Score for Score

Chart of the Day: Age of Gymnasts at Worlds

Chart of the Day: Age of Gymnasts at Worlds

by Brina Dec. 9, 2018

It's the second Score for Score chart of the day! This one is a bit out of date but worth featuring nevertheless. After the 2017 worlds, the next FIG newsletter featured some really interesting numbers about the competition. I've looked for something similar for 2018 with no luck - if anyone has found it, please send it my way!

There are a lot of interesting summary statistics in the report. They break down medals by region, and they show the average D and E score one event. (Spoiler: beam scores were low, vault scores were high. Shocking, I know.) It's really great that someone at the FIG is bothering to look at this sort of thing.

But my favorite is this figure showing the number of competitors by year of birth.

For me, this graph has some big takeaways for two groups of people.

To people who say that gymnasts are "little girls dancing": a full 46% of gymnasts competing at the 2017 World Championships were over the age of 18. And 27% were over the age of 20!

But, to people who say that gymnastics is for "grown-ass women": while some older gymnasts are certainly successful, 1 in 4 women at the 2017 World Championships was a first-year senior. While some gymnasts can make it the long run, it's a lot easier to get to the highest level when you're young.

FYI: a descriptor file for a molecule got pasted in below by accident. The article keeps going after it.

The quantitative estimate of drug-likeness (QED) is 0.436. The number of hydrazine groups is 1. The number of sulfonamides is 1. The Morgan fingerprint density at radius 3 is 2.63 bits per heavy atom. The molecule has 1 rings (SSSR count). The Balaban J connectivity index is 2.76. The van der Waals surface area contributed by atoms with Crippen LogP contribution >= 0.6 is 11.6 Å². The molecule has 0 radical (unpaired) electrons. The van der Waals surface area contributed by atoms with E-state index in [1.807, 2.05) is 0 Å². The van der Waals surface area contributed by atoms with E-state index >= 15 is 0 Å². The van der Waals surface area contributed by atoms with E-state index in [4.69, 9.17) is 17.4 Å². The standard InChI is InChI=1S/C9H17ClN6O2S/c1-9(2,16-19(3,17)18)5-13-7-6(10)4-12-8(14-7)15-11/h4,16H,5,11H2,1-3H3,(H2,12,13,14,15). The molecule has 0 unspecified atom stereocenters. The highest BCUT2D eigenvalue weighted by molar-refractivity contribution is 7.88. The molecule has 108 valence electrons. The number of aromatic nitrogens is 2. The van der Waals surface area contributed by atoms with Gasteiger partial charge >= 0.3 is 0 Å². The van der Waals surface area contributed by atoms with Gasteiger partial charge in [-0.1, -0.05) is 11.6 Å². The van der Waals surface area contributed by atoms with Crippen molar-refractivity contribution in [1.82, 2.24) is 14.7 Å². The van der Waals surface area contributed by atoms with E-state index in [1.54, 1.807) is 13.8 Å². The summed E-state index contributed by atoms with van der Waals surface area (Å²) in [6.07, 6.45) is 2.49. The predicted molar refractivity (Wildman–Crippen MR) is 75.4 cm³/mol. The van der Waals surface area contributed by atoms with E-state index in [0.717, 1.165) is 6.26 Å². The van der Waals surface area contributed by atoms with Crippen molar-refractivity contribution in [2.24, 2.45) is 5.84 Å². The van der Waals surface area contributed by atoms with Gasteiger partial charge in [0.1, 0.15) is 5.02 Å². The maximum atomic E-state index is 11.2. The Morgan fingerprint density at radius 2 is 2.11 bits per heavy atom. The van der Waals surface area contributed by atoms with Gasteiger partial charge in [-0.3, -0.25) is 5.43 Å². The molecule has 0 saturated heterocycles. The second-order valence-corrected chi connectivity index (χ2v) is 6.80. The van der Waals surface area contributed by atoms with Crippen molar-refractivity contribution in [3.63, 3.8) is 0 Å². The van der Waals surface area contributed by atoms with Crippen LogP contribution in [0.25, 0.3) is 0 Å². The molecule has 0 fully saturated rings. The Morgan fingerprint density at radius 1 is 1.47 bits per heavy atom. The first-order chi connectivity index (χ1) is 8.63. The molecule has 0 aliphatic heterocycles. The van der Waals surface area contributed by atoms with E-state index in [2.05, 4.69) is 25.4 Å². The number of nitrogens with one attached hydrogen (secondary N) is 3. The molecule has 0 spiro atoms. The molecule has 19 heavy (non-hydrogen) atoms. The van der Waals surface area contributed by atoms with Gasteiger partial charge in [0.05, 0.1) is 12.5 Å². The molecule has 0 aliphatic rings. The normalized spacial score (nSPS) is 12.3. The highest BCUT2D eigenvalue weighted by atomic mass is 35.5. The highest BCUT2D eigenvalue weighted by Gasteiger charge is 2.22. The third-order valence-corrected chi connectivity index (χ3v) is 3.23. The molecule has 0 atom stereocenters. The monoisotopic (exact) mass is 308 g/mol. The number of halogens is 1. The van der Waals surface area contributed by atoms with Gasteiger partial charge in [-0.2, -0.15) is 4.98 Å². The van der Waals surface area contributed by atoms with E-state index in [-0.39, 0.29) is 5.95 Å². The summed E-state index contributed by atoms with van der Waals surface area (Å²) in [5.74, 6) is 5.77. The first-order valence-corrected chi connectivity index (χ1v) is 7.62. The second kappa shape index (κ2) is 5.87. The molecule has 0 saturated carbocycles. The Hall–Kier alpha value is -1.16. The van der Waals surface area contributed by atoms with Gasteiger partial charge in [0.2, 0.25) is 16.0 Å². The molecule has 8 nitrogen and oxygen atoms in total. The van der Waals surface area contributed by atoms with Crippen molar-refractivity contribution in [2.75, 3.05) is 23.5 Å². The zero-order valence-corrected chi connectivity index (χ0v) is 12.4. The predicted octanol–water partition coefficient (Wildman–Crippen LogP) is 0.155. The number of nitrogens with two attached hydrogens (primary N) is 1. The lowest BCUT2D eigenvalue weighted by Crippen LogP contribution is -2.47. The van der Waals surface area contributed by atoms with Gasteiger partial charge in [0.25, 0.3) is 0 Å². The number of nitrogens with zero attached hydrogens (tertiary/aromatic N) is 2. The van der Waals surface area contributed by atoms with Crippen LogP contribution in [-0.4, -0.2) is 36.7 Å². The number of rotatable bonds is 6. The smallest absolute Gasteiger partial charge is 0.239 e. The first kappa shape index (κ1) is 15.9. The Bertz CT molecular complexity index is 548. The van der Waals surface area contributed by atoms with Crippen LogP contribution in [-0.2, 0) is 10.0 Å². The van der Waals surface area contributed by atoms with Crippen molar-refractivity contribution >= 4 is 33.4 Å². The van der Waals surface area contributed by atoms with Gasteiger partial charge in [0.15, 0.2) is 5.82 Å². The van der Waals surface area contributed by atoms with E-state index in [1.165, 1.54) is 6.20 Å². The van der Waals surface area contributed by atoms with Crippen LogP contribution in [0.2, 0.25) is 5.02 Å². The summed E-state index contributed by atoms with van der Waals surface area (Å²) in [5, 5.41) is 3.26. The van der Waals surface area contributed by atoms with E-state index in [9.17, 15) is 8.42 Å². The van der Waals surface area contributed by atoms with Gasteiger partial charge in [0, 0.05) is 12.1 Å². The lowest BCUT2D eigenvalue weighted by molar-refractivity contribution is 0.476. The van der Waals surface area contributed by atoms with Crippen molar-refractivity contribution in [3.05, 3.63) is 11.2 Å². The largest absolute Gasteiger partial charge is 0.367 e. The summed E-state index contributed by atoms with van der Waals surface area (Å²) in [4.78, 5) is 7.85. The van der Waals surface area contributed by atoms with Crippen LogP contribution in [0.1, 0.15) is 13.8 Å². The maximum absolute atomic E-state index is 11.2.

I do wonder how this changes in each year of a quad. In the post-Olympic year, many more experienced gymnasts take breaks or retire. Those with the energy to make it to Worlds are usually the new seniors who didn't just put their bodies through the grueling Olympic process. It's totally possible that 2019 Worlds will have a very different age profile from the 2017 Worlds.

Also. Who does the charts for FIG? And can I have their job please? There are multiple graphs in this report with the wrong labels as well as more than a few misleading and/or hard-to-read design features. Dear lord.

Even this chart is sort of a case study in misleading data visualization. By treating the year of birth as a categorical variable instead of a continuous variable, the graph masks just how long the left-hand tail is. The distance on the x-axis from 2000 to 2001 is the same as the distance from 1975 to 1987. If I were making the chart, it would look something like this:

It tells a different story, right?

Anyway, I think that 2017 report was really cool and I hope someone is doing something similar this year.

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Tags: Chart of the Day